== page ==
(tEST) Taiwan – Local disapproval over the cancellation of the Digital Minister’s participation in a conference in Korea (TEST)

LocationTaipei – Taiwan
Restrictionsa24 clients


Taiwan has strongly protested with South Korea after a conference invitation to one of the country’s Digital Minister Audrey Tang was canceled at the last minute over “cross-Strait issues” indicating the relations between Taipei and Beijing. Taiwan’s Digital Minister Audrey Tang was set to speak online at The 4th Global Policy Conference on the 4th Industrial Revolution in the South Korean capital on Dec 16, but the island’s foreign ministry said that was canceled with the organizers citing “various aspects of cross-Strait issues were taken into consideration”.


  • Various shots of traffic in Taipei City
  • Various exterior of Taiwan’s foreign ministry

(Soundbite) Joanne Ou – Taiwan’s foreign ministry spokesperson:

“The cancellation was made at the last minute at 07:50 AM by Email to Minister Audrey Tang’s entourage. The reason given by the Korean government was because they were ‘considering various aspects of cross-strait relations. This was the reason the Korean side gave us. But when our representative office in South Korea filed a protest, the organizers of The 4th Global Policy Conference failed to give us further reasons and motives.”

“As I previously said, this incident with South Korea probably happened because their internal communication was not done properly. Maybe they initially invited Audrey Tang, but they failed to consider that his speech’s content could conflict with the organizers’ ideas. Or that they did not check the content of the speech. Maybe they found out that the content was conflicting with their event, and thus canceled the speech at the last minute. Such situations are quite common (with Taiwan) because when Taiwanese, be it, civilians or officials, take part in all kinds of international events, we do get invited because organizers want to be friendly. But when we arrive at the event itself, there will be lots of surprises. For example, showing the national flag will be forbidden. Or you will not be allowed to pronounce the word ‘Taiwan’. Such situations will only be met when we get there, and we eventually know that we do not have the same rights as other participants.”

  • Various shots of Kuo Chiayo, President of Taiwan Digital Diplomacy Association located in Taipei City
  • (Soundbite) Kuo Chiayo – President of Taiwan Digital Diplomacy Association:
  • Various shots Kuo Chiayo using a mobile phone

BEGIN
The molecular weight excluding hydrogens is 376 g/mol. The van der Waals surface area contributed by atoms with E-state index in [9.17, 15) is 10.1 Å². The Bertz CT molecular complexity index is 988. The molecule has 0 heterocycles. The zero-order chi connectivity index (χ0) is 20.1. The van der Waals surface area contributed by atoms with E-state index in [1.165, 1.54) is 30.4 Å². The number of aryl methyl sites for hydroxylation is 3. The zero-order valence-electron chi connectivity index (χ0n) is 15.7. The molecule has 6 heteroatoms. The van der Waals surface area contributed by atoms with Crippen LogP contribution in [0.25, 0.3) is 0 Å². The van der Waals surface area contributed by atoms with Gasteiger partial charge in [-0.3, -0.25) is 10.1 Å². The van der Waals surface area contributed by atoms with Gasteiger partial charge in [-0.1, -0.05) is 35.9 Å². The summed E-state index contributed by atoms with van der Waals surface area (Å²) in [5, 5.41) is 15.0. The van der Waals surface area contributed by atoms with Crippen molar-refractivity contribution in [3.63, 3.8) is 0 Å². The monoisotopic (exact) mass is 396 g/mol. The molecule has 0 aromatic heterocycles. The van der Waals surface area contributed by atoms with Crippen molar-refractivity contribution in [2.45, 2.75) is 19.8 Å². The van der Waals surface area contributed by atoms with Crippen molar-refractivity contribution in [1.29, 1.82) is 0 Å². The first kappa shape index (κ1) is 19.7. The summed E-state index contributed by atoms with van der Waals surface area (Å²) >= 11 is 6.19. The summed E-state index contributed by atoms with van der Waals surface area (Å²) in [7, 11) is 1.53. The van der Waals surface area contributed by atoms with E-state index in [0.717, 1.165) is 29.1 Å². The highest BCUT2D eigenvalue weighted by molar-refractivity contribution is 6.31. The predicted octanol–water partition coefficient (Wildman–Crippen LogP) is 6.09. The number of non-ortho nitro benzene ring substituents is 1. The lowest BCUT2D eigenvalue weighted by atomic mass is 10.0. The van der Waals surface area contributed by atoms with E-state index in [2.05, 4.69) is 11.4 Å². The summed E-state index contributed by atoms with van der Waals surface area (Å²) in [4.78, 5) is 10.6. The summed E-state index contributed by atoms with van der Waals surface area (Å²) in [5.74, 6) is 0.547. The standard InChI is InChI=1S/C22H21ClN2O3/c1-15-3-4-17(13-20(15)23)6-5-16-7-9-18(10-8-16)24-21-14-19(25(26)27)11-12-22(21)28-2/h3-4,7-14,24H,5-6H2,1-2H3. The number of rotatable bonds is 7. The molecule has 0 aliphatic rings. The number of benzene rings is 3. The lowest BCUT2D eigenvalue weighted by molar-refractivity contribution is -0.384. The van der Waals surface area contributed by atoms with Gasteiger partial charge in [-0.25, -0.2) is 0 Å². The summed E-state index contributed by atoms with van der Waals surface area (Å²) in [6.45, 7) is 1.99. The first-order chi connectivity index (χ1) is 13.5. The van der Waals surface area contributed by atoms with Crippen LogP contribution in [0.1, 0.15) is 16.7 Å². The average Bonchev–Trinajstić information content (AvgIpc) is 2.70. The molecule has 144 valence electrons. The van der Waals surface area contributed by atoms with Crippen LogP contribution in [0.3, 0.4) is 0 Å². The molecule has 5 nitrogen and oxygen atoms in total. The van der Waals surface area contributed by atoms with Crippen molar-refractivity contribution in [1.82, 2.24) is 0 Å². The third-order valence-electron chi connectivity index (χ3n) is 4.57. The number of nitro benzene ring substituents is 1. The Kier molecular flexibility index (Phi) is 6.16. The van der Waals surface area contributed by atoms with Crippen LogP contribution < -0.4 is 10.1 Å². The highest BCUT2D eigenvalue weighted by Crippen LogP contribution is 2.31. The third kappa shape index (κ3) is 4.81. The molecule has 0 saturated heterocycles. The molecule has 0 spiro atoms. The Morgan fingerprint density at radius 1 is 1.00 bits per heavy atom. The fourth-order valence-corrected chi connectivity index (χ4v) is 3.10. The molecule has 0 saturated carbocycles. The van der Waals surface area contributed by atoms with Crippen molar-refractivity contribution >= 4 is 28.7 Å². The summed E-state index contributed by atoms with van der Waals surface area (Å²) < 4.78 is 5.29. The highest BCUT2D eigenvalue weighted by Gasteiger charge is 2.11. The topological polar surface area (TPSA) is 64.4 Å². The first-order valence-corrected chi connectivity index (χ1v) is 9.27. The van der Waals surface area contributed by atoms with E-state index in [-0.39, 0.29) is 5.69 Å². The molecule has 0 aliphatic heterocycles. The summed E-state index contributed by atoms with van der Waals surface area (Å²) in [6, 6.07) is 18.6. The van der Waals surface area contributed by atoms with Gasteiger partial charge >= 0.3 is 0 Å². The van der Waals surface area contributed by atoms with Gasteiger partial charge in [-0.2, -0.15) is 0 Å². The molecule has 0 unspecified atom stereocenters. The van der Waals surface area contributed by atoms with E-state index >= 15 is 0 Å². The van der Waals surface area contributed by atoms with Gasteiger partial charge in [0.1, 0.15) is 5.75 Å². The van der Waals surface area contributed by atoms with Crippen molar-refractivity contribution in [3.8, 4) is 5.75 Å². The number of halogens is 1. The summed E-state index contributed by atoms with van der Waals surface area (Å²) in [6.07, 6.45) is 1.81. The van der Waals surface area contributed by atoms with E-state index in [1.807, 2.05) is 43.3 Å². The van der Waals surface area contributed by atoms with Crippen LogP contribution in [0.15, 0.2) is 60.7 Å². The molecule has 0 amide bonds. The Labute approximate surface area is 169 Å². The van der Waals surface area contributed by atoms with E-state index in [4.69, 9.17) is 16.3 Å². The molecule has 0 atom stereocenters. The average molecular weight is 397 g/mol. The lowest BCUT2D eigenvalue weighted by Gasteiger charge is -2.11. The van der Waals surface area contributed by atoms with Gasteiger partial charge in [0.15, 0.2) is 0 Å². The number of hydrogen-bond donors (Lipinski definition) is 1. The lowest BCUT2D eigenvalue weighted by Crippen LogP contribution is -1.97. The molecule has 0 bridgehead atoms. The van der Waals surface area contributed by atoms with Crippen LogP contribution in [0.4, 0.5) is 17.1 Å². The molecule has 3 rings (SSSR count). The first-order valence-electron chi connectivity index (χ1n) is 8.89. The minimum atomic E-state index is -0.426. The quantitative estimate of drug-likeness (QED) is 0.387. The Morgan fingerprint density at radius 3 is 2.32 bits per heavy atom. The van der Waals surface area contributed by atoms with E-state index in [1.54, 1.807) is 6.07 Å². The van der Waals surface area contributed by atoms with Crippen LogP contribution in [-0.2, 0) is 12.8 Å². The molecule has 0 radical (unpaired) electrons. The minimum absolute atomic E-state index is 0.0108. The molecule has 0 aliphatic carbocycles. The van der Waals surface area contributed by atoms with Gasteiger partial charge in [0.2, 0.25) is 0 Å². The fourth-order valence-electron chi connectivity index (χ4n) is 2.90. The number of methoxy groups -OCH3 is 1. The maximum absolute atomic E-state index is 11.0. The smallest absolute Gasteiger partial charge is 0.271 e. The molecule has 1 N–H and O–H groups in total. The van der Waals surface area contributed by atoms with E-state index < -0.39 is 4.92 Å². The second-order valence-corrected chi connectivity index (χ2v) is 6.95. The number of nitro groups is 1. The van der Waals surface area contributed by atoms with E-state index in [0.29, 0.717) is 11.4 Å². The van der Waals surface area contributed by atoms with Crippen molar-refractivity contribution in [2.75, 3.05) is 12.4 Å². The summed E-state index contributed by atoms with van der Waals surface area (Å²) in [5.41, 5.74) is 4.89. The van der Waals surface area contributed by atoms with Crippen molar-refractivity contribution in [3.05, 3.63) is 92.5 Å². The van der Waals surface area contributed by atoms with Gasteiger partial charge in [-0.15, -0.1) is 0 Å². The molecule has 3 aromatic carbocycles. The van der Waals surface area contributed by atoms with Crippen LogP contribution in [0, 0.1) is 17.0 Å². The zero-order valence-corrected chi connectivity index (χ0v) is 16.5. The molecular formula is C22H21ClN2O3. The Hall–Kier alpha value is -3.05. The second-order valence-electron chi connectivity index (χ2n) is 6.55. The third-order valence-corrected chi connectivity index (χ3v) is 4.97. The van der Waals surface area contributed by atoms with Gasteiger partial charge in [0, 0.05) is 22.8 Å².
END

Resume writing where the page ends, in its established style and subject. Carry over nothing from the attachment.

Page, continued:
• (Soundbite) Kuo Chiayo – President of Taiwan Digital Diplomacy Association:

“The issue of Taiwan’s sovereignty is a main diplomatic topic and argument within the cyberworld and international media. Here we speak about public diplomacy and international media arguing how to deal with the issue of Taiwan’s diplomacy. The public opinion in the cyberworld and international media’s headlines would also influence the local government’s attitude toward Taiwan. Therefore, Taiwan’s role is to influence from the outside each country’s people’s support for Taiwan so that we can still have the freedom to speak and defend our rights on the international stage.”

  • Various shots from the main gate of Chiang Kai-shek Memorial Hall
  • Various shots of Scott Lai, an employee in a company in Taipei City
  • (Soundbite) Scott Lai – An employee in a company in Taipei City:
  • Various shots of Audrey Tang during a video shooting

“(Minister) Audrey Tang is well-known not only in Taiwan but also in the rest of the world. His speech was canceled at the last minute. I think this is a very impolite act, and the South Korean government has not given a clear reason. It just said it was ‘considering various cross-strait relations’. But I think that if they had considered cross-strait relations, they should decide whether to invite Audrey Tang or not beforehand. This must be decided way before. So, they have considered and invited Audrey Tang, and then cancel at the last minute, I think this is going too far. This is very impolite. Speaking of the reason behind it, I think China must be behind this. But we don’t know how it happened. So, for Taiwanese people, China’s suppression is a common phenomenon. We are no stranger to this.”


Paid (Clean Material)

You might also like

Comments are closed, but trackbacks and pingbacks are open.